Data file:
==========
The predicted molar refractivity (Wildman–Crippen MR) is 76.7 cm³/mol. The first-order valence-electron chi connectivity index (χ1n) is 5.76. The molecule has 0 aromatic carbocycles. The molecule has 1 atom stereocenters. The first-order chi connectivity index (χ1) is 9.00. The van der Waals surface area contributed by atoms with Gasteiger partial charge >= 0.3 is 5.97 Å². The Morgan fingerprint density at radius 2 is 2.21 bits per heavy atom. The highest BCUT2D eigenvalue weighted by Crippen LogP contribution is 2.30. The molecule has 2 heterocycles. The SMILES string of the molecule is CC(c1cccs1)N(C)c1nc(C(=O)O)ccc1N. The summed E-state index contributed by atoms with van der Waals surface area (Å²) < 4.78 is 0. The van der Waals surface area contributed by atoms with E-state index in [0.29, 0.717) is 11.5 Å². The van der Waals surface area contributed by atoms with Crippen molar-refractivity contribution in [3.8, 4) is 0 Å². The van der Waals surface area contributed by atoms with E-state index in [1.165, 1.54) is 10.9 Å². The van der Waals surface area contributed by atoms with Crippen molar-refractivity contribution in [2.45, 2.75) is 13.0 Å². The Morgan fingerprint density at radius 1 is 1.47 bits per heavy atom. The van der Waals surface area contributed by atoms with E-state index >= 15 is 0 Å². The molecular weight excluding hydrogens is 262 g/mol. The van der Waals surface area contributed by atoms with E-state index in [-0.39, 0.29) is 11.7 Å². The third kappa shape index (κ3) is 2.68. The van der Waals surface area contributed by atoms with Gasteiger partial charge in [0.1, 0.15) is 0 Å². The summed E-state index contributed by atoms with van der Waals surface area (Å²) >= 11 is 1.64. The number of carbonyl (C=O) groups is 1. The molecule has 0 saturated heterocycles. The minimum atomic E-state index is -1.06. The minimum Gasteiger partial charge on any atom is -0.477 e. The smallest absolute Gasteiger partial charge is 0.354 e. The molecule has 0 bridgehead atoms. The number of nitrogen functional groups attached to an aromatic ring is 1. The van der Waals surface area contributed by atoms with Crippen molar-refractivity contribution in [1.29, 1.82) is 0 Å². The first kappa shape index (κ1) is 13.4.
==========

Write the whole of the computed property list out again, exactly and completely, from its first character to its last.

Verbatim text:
The predicted molar refractivity (Wildman–Crippen MR) is 76.7 cm³/mol. The first-order valence-electron chi connectivity index (χ1n) is 5.76. The molecule has 0 aromatic carbocycles. The molecule has 1 atom stereocenters. The first-order chi connectivity index (χ1) is 9.00. The van der Waals surface area contributed by atoms with Gasteiger partial charge >= 0.3 is 5.97 Å². The Morgan fingerprint density at radius 2 is 2.21 bits per heavy atom. The highest BCUT2D eigenvalue weighted by Crippen LogP contribution is 2.30. The molecule has 2 heterocycles. The SMILES string of the molecule is CC(c1cccs1)N(C)c1nc(C(=O)O)ccc1N. The summed E-state index contributed by atoms with van der Waals surface area (Å²) < 4.78 is 0. The van der Waals surface area contributed by atoms with E-state index in [0.29, 0.717) is 11.5 Å². The van der Waals surface area contributed by atoms with Crippen molar-refractivity contribution in [3.8, 4) is 0 Å². The van der Waals surface area contributed by atoms with E-state index in [1.165, 1.54) is 10.9 Å². The van der Waals surface area contributed by atoms with Crippen molar-refractivity contribution in [2.45, 2.75) is 13.0 Å². The Morgan fingerprint density at radius 1 is 1.47 bits per heavy atom. The van der Waals surface area contributed by atoms with E-state index >= 15 is 0 Å². The molecular weight excluding hydrogens is 262 g/mol. The van der Waals surface area contributed by atoms with E-state index in [-0.39, 0.29) is 11.7 Å². The third kappa shape index (κ3) is 2.68. The van der Waals surface area contributed by atoms with Gasteiger partial charge in [0.1, 0.15) is 0 Å². The summed E-state index contributed by atoms with van der Waals surface area (Å²) >= 11 is 1.64. The number of carbonyl (C=O) groups is 1. The molecule has 0 saturated heterocycles. The minimum atomic E-state index is -1.06. The minimum Gasteiger partial charge on any atom is -0.477 e. The smallest absolute Gasteiger partial charge is 0.354 e. The molecule has 0 bridgehead atoms. The number of nitrogen functional groups attached to an aromatic ring is 1. The van der Waals surface area contributed by atoms with Crippen molar-refractivity contribution in [1.29, 1.82) is 0 Å². The first kappa shape index (κ1) is 13.4.